Xenon is also in the Gran Sasso mine and there is no love lost between the leaders of these two research efforts. CoGeNT’s Juan Collar has called Xenon’s science “pure, weapons-grade balonium”. Not content with antagonising his peers, Collar has also accused the DAMA project of “cheapening the level of our discourse to truly imbecilic levels”.

Finding dark matter is proving to be astonishingly difficult and everyone knows there’s a Nobel prize at stake, so it’s not surprising that the claws are out.

Anyway, welcome to the fray, DarkSide-50; there is definitely room for more players in this competition. Whether there is room for more egos, however, is another matter.

Inside the DarkSide-50 experiment.

Michael Brooks holds a PhD in quantum physics. He writes a weekly science column for the New Statesman, and his most recent book is At the Edge of Uncertainty: 11 Discoveries Taking Science by Surprise.

This article first appeared in the 18 February 2013 issue of the New Statesman, Iraq: ten years on

Lifestage
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Everything that is wrong with the app Facebook doesn't want over 21s to download

Facebook's new teen-only offering, Lifestage, is just like your mum: it's trying too hard to relate and it doesn't care for your privacy.

Do you know the exact moment Facebook became uncool? Designed as a site to connect college students in 2004, the social network enjoyed nearly a decade of rapid, unrivalled growth before one day your mum – yes, your mum – using the same AOL email address she’s had since her dial-up days, logged on. And then she posted a Minion meme about drinking wine.

Facebook knows it’s uncool. It had a decline in active users in 2014, and in 2015 a survey of 4,485 teens discovered it came seventh in a ranking of ten social apps in terms of coolness. In fact, only 8 per cent of its users are aged between 13 and 19. This is the main reason the corporation have now created Lifestage, an app specifically for under-21s to “share a visual profile of who [they] are with [their] school network”.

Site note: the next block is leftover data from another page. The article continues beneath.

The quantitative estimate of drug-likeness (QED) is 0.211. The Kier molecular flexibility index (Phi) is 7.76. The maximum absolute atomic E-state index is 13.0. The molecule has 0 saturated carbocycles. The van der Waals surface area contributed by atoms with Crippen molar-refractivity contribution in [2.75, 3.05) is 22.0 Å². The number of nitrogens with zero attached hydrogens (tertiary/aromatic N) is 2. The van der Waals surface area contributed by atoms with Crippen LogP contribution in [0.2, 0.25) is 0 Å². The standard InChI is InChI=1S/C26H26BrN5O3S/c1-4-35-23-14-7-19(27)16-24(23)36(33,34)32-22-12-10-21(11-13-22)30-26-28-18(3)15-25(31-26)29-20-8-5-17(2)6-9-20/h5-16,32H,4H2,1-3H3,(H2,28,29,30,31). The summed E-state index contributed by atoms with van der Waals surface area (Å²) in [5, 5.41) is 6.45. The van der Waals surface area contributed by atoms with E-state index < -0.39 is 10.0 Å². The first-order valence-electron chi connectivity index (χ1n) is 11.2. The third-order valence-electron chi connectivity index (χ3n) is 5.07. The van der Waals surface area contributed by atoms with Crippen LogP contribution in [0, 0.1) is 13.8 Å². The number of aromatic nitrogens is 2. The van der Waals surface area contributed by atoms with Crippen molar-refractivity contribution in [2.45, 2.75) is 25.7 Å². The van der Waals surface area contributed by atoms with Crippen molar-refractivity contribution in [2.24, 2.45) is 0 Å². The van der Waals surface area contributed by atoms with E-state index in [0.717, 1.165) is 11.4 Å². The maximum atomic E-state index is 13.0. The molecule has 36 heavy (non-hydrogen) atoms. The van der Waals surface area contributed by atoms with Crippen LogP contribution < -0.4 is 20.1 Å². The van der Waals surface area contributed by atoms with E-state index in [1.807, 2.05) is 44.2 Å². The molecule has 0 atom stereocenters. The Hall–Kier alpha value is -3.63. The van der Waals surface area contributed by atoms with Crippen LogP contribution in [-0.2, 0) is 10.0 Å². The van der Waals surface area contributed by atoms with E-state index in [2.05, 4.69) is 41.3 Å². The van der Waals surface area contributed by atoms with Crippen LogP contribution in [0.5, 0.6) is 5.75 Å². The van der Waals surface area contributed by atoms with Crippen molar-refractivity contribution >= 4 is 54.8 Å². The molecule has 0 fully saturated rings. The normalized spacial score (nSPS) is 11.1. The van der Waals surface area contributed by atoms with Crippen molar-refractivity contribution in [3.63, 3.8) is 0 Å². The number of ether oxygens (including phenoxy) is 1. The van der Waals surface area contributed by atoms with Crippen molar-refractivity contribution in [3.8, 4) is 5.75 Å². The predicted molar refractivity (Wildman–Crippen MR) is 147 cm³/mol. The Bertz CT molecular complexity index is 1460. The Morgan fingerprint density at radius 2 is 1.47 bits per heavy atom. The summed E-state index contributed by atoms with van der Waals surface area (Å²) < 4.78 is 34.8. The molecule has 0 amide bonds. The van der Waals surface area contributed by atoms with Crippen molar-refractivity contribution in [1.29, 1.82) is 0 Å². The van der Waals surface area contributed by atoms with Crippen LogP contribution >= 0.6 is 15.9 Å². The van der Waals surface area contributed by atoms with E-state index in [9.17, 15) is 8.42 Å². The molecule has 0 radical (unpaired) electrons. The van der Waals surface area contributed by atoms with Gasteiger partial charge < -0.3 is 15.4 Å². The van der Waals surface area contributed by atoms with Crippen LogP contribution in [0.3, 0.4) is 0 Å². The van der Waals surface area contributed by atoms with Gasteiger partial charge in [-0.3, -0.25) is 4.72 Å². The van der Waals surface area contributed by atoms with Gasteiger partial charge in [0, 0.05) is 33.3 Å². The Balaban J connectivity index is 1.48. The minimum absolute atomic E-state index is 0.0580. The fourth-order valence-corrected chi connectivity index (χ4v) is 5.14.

Here’s how it works. After signing up and selecting their school, users are prompted to create a series of short videos – of their facial expressions, things they like, and things they dislike – that make up their profile. Once 20 people from any school sign up, that school is unlocked, meaning everyone within it can access one another’s profiles as well as those from nearby schools. Unlike Snapchat (and truly, this is the only thing that is unlike Snapchat) there is no chat function, but teens can put in their phone number and Instagram handles in order to talk. Don’t worry, though, there are still vomit-rainbows.

But with this new development, rather than hosting your mum, Facebook has become her. Lifestage is not only an embarrassing attempt to be Down With The Kids via the medium of poop emoji, it is also an invasive attempt to pry into their personal lives. Who’s your best friend? What do you like? What’s not cool? These are all questions the app wants teens to answer, in its madcap attempt to both appeal to children and analyse them.